Insects and other foods the trout may be eating:
1.   Blue-winged Olives - mostly Little BWO - Isolated hatches
2.   Giant Black Stoneflies - hatching
3.   Cinnamon Caddis - Mostly Abrams Creek
4    Light Cahills - hatching
5.   Midges - hatching in isolated locations
6.   Little Short-horned Sedges - should hatch randomly for 2-3 months
7.   American March Browns - hatching but randomly in isolated locations
8.   Streamers - matching sculpin, baitfish and small crawfish
9.   Little Yellow Stoneflies - hatching
10. Green Sedges - hatching
11. Little Sister Caddisflies - Mostly Abrams Creek
12. Eastern Pale Evening Duns - starting any day (called Sulfurs by some)

New "Perfect Fly" Black Fly Larva Fly

We are happy to announce that we have our new "Perfect Fly" (Simuliidae) flies that
imitate the Black Fly larvae, pupae and adults.  This is the most overlooked aquatic
insect that trout feed on. This article is about the Black Fly Lara Fly.

Although little has been written about it, the Black Fly accounts for a large part of
the diet of trout in many trout streams throughout the nation. They live and thrive in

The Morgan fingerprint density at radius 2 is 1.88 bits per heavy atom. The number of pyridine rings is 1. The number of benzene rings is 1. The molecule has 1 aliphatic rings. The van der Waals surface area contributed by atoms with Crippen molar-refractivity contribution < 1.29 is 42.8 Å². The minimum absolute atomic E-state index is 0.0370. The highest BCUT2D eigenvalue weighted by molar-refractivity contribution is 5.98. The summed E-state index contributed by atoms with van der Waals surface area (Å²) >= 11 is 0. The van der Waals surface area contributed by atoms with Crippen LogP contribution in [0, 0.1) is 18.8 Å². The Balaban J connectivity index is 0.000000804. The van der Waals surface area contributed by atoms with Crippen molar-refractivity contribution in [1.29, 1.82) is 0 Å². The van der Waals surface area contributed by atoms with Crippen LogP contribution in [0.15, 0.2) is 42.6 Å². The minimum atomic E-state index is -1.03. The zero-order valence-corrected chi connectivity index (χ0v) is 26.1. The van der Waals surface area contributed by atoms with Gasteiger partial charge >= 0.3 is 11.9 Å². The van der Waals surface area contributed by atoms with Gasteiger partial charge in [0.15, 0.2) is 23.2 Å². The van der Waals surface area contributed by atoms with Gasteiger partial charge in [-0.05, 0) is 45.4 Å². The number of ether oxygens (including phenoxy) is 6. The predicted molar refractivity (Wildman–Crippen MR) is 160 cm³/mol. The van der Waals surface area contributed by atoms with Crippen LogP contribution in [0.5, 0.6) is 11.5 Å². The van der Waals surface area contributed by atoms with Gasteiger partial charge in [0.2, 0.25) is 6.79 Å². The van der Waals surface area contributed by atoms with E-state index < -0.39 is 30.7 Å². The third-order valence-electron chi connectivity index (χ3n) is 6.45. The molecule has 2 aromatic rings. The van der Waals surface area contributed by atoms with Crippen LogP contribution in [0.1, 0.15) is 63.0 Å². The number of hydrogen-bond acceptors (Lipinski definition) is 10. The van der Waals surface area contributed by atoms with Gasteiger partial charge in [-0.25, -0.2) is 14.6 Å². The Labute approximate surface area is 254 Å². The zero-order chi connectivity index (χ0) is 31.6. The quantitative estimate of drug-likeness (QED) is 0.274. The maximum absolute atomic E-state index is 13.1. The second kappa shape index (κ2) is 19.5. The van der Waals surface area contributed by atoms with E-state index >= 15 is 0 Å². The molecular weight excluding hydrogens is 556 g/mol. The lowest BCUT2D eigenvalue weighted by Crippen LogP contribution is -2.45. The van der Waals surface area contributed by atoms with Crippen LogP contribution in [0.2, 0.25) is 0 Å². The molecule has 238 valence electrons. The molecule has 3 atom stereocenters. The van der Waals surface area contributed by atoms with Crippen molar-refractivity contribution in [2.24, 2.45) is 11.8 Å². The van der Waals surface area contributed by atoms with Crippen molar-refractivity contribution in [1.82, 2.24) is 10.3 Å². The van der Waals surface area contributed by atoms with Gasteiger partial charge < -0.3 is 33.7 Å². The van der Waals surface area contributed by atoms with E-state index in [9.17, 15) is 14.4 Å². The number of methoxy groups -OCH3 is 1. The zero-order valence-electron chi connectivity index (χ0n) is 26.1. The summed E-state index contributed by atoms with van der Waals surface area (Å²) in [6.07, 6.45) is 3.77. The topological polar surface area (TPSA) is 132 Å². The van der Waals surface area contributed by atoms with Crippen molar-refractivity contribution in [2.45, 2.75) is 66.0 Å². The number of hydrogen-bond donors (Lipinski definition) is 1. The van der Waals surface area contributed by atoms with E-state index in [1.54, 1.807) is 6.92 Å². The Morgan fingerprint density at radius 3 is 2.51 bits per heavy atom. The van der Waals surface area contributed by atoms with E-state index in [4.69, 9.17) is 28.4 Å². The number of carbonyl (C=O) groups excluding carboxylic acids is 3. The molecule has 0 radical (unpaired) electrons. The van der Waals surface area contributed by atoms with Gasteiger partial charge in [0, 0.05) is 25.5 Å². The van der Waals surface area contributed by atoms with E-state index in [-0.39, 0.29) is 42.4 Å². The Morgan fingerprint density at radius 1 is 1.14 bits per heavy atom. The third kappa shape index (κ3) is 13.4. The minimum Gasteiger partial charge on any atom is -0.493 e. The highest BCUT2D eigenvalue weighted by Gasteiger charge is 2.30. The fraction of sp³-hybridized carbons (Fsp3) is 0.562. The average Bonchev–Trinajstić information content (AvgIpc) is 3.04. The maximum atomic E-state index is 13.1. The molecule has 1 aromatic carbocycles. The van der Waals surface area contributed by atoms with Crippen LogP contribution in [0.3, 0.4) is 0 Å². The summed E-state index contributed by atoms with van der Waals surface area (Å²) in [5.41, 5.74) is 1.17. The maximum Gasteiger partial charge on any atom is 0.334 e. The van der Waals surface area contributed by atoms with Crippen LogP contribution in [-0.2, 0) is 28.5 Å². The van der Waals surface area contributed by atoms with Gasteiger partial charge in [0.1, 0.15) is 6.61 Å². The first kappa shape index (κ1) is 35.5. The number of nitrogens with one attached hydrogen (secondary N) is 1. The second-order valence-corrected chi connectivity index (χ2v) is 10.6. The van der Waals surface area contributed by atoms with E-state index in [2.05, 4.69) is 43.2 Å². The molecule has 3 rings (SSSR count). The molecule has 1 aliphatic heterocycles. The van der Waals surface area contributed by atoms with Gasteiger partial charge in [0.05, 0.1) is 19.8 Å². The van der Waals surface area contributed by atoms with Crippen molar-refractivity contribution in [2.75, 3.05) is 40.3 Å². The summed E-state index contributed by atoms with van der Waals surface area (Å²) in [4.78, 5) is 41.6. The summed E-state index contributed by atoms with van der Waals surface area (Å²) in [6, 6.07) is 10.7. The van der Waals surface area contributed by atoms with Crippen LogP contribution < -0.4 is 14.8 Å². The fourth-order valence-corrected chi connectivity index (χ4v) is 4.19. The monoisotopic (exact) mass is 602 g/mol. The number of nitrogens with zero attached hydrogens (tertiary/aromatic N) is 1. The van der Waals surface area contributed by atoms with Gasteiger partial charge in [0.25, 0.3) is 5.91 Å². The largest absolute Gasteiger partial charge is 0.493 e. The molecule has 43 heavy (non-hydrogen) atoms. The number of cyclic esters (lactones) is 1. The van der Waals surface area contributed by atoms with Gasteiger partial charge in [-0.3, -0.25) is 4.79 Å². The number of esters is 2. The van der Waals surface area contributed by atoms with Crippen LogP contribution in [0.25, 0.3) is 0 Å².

trout streams from coast to coast. California's McCloud River has a huge population
of black flies. So does the South Holston River in Tennessee. Those are just two of
numerous trout streams where black flies account for a large part of the trouts food.

The larvae of the black flies live in riffles. They can attach themselves to rocks and
they also hang out on the end of silk lines they form similar to net-spinning
caddisflies. It is false to think that black flies only live in slow moving water. They
can and do live in slow moving streams but they also live in swift water streams.

The "Perfect Fly" Black Fly Lava Fly should be presented the same way you would
a caddisfly larva imitation. Fish it in the fast water riffles as well as any slow moving
riffles and runs in streams where black flies exist. Keep in mind that is in far more
trout streams than most anglers would imagine.

Add some weight to the tippet a few inches above the fly. Cast it up and across the
riffles and runs and mend your line to get it down on or near the bottom. As the fly
heads downstream, swing the rod around to follow the fly holding the tip high. When
it is down and across the current as far as it will go on or near the bottom, repeat
the presentation.

You can also fish the larva on a strike indicator. Adjust the depth to where the fly
stays near the bottom. It can also be presented using the short line or "high stickin"
method of nymphing.  

You can
order the "Perfect Fly" Black Fly Larva Flies Here

Copyright James Marsh 2009